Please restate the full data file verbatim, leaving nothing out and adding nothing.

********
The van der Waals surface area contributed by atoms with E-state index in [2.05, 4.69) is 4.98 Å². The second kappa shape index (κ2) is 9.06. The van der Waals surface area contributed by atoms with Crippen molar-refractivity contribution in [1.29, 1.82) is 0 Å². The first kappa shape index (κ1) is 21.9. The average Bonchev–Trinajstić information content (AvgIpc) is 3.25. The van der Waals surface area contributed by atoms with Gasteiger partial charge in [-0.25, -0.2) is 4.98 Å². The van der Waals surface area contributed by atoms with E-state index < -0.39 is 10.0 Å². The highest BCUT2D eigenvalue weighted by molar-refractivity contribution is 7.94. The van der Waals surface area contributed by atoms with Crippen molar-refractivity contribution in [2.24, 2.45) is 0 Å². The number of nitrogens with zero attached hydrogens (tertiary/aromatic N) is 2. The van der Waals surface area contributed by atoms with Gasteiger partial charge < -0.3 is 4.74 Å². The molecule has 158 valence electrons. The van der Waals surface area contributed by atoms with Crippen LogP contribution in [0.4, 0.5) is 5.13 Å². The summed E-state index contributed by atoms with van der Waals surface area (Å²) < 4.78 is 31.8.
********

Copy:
The van der Waals surface area contributed by atoms with E-state index in [2.05, 4.69) is 4.98 Å². The second kappa shape index (κ2) is 9.06. The van der Waals surface area contributed by atoms with Crippen molar-refractivity contribution in [1.29, 1.82) is 0 Å². The first kappa shape index (κ1) is 21.9. The average Bonchev–Trinajstić information content (AvgIpc) is 3.25. The van der Waals surface area contributed by atoms with Gasteiger partial charge in [-0.25, -0.2) is 4.98 Å². The van der Waals surface area contributed by atoms with E-state index < -0.39 is 10.0 Å². The highest BCUT2D eigenvalue weighted by molar-refractivity contribution is 7.94. The van der Waals surface area contributed by atoms with Crippen molar-refractivity contribution in [2.24, 2.45) is 0 Å². The number of nitrogens with zero attached hydrogens (tertiary/aromatic N) is 2. The van der Waals surface area contributed by atoms with Gasteiger partial charge < -0.3 is 4.74 Å². The molecule has 158 valence electrons. The van der Waals surface area contributed by atoms with Crippen LogP contribution in [0.4, 0.5) is 5.13 Å². The summed E-state index contributed by atoms with van der Waals surface area (Å²) < 4.78 is 31.8.